The words ‘buffalo’ and ‘police’ belong to a class of words which can be used, on their own or in combination, to construct grammatically correct sentences of any length. Any word that is both a plural noun (some buffalo) and a transitive verb (to police buffalo) does the job – I call these ‘buffalo words’. For reasons yet unknown, approximately half of these words are kinds of fish.
I wrote about this in more detail, with a full list, in this Everything2 post. I am following up here because I have been making Twitter bots to explore sentences made in this way. First, we have the Buffalo Buffalo Bot, @BuffaloDice, which tweets sentences consisting only of buffalo words, often with punctuation. I can’t totally guarantee that all of these sentences are grammatically correct, given the punctuation and the use of the capitalised ‘Buffalo’, but I challenge anyone to prove that any of them are not.
My second bot is the Buffalo Haiku Bot, @BuffaloHaiku, which tweets haikus consisting only of buffalo words, if a haiku is any three-line verse with five syllables in its first and last lines, and seven in the second line. They also contain nature imagery, as is traditional, since at least six of the known buffalo words are kinds of animals.
The third bot is Buffalo Queries, @BuffaloQueries, which asks questions about buffalo words, like ‘When do people buffalo cod?’ and ‘Why people dice?’
The first two are adapted from programs I originally wrote in Perl and put on Everything2 as toys: Buffalo Generator and Buffalo Haiku Generator. All three are now written using Node.js, Node-Twitterbot, and Node-Cronjob. They’re pretty simple programs, around 60 lines long. I’m happy to release the source code if anyone’s interested.
A fun job for anyone with an interest in computational linguistics would be to make an automatic parse tree generator to generate all parse trees for any given buffalo sentence, taking into account the fact that some buffalo words have additional grammatical roles, like ‘pants’ (an adjective), ‘smelt’ (a past tense) and ‘police’ (a noun adjunct).
All images in this post, as well as profile pictures and banner photos, are taken from Wikipedia; I can’t think where else to credit them, so: Buffalo Queries profile pic; Buffalo Buffalo Bot profile pic; Buffalo Haiku Bot profile pic; Buffalo Queries banner; Buffalo Buffalo Bot banner; Buffalo Haiku Bot banner, also appears above.
This week’s Conservative Party Conference saw Theresa May attempting the fascinating manoeuvre of claiming the ‘centre ground’ by combining far-right xenophobia with economics seemingly slightly to the left of Labour under Ed Miliband.
The whole concept of the centre ground has always been questionable, and perhaps May’s surreal yet straight-faced take on it will help put the idea to rest. When Jeremy Corbyn was first standing for Labour leader last year, there was a lot of talk about how Labour can only win by claiming the centre ground, but very little analysis of what the phrase was actually supposed to mean. You might assume that it would be some kind of averaging of the political views of everyone in the country, but apparently advocating for nationalised railways and public services is ‘far left’ even though the majority of people in the country support it, so that can’t be it.
It seems, instead, to be something more like a triangulation of the views acceptable to the big media outlets. Take the average of the ideas of the Daily Mail, the Guardian, the Times and the Sun, and you have the officially approved centre ground, more or less. While there’s no denying that chasing this worked rather well for Tony Blair, there are a few problems with this as a long-term strategy for a party of the left. One is of course that most media outlets are controlled by a small number of very rich people, all invested in making life easier for very rich people. Another problem, perhaps more fundamental but also related to the right-wing tendencies of the mass media, is that the Tories have historically had very little interest in chasing after the centre ground.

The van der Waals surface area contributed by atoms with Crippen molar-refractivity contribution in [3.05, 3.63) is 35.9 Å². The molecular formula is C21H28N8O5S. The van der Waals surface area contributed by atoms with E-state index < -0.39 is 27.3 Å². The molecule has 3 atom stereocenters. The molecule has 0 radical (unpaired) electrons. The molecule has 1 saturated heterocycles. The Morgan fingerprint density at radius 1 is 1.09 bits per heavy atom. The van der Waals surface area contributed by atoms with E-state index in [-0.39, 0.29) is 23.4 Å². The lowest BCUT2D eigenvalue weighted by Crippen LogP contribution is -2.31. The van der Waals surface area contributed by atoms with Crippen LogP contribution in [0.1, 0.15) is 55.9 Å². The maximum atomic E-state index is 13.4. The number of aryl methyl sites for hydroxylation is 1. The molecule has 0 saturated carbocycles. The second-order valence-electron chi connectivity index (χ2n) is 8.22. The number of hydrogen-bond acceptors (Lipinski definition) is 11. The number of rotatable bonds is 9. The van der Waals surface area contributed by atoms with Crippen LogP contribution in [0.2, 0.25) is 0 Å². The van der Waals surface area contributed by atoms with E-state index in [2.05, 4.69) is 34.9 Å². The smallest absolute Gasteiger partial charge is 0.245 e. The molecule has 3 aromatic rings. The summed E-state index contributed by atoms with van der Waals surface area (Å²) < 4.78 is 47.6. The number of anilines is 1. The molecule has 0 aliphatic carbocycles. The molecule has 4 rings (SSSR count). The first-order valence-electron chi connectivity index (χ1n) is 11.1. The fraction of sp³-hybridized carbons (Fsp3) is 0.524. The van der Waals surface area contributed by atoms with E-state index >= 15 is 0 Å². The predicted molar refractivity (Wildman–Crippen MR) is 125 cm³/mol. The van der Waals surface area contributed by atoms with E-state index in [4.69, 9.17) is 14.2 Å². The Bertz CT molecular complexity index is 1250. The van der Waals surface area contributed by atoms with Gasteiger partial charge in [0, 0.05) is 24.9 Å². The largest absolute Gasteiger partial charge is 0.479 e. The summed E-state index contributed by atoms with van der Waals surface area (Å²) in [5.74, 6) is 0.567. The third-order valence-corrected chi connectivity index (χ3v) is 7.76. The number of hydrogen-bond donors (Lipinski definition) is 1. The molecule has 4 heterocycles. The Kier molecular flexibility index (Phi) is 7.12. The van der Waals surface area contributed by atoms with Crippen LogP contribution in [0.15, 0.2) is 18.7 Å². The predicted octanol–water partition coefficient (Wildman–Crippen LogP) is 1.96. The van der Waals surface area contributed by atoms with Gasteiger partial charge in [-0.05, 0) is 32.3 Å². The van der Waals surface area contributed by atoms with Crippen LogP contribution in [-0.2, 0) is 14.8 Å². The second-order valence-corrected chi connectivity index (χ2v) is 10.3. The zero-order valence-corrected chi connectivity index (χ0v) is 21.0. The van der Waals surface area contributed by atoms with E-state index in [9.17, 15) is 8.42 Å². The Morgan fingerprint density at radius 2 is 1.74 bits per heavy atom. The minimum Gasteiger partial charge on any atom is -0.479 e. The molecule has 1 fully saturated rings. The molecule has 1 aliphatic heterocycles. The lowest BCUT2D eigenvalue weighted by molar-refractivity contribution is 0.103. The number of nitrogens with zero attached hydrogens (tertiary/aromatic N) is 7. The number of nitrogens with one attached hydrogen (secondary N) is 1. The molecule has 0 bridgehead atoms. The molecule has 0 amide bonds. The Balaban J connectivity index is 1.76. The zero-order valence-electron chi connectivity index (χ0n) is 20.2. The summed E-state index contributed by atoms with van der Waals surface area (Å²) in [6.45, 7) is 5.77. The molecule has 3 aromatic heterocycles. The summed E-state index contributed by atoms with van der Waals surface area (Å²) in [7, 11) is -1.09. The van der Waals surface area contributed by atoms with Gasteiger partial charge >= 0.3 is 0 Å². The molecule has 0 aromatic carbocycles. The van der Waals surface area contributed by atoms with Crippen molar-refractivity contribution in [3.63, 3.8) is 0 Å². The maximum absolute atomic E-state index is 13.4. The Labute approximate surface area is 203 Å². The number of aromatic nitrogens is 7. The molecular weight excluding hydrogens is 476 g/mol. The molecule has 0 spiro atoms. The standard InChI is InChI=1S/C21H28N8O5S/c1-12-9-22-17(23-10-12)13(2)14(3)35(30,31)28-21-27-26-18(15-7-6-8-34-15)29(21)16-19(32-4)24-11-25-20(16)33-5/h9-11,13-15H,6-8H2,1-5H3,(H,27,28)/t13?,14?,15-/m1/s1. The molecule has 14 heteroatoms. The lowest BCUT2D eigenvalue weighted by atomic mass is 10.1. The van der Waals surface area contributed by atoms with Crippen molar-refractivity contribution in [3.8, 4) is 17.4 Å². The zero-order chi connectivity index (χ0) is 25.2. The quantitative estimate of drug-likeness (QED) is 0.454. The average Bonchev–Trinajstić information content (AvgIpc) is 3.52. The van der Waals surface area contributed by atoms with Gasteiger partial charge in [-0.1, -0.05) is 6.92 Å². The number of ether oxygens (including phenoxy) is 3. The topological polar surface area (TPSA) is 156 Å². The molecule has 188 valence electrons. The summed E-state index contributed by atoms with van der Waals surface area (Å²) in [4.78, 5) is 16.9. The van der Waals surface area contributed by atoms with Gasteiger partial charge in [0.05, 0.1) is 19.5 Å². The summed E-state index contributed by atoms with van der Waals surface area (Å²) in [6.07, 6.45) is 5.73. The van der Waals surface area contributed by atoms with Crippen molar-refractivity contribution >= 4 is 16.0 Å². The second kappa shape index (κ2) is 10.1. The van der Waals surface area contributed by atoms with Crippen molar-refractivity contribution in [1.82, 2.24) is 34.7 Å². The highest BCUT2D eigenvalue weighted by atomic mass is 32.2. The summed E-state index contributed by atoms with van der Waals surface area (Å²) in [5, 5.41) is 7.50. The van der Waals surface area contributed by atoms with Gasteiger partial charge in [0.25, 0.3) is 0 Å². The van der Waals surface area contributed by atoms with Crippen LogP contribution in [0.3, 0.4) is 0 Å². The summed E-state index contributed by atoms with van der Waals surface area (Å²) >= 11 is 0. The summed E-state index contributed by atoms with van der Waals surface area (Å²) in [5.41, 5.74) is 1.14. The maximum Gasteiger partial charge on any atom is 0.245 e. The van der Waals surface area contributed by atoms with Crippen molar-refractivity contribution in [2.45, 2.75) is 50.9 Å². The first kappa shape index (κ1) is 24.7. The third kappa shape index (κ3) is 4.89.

The Tories, instead, constantly push their perspective, working to demonise groups that it is convenient for them to demonise and to normalise measures that would once have been seen as absurdly right-wing. In other words, their strategy is to pull the ‘centre ground’ towards them. When Labour fails to make strong counter-arguments, they are reduced to chasing the centre ground as it recedes ever towards the right, in the direction of removing support for those who need it and blaming less-privileged groups for the problems in society.
Whatever else May’s Conservatives have done, they have spectacularly pulled the rug out from under the self-proclaimed ‘moderates‘ of Labour’s right wing. By cementing their long-term scapegoating of migrant populations with the kind of xenophobic rhetoric and policies that have historians shifting uneasily in their seats, they have shown up the folly of ‘taking people’s concerns about immigration seriously’ by promising controls on immigration and so on, rather than persistently, forcefully pointing out that most of those concerns are based on falsehoods pushed by right-wing media and politicians, and that the things people are blaming on migration are almost all the result of economic mismanagement.
You can’t out-xenophobe Ukip, unless you’re prepared to become May and Rudd’s Conservatives. People who are convinced their problems are caused by immigrants will just vote for the parties they believe are genuinely opposed to immigrants, not a party that promises controls but looks like it’s pandering. It remains to be seen whether they can be convinced that problems like overstretched public services and depressed wages can be solved through social democratic policies by a government that actually wants to solve those problems, but Labour’s alternative strategy has been an unmitigated disaster, so it’s probably worth trying.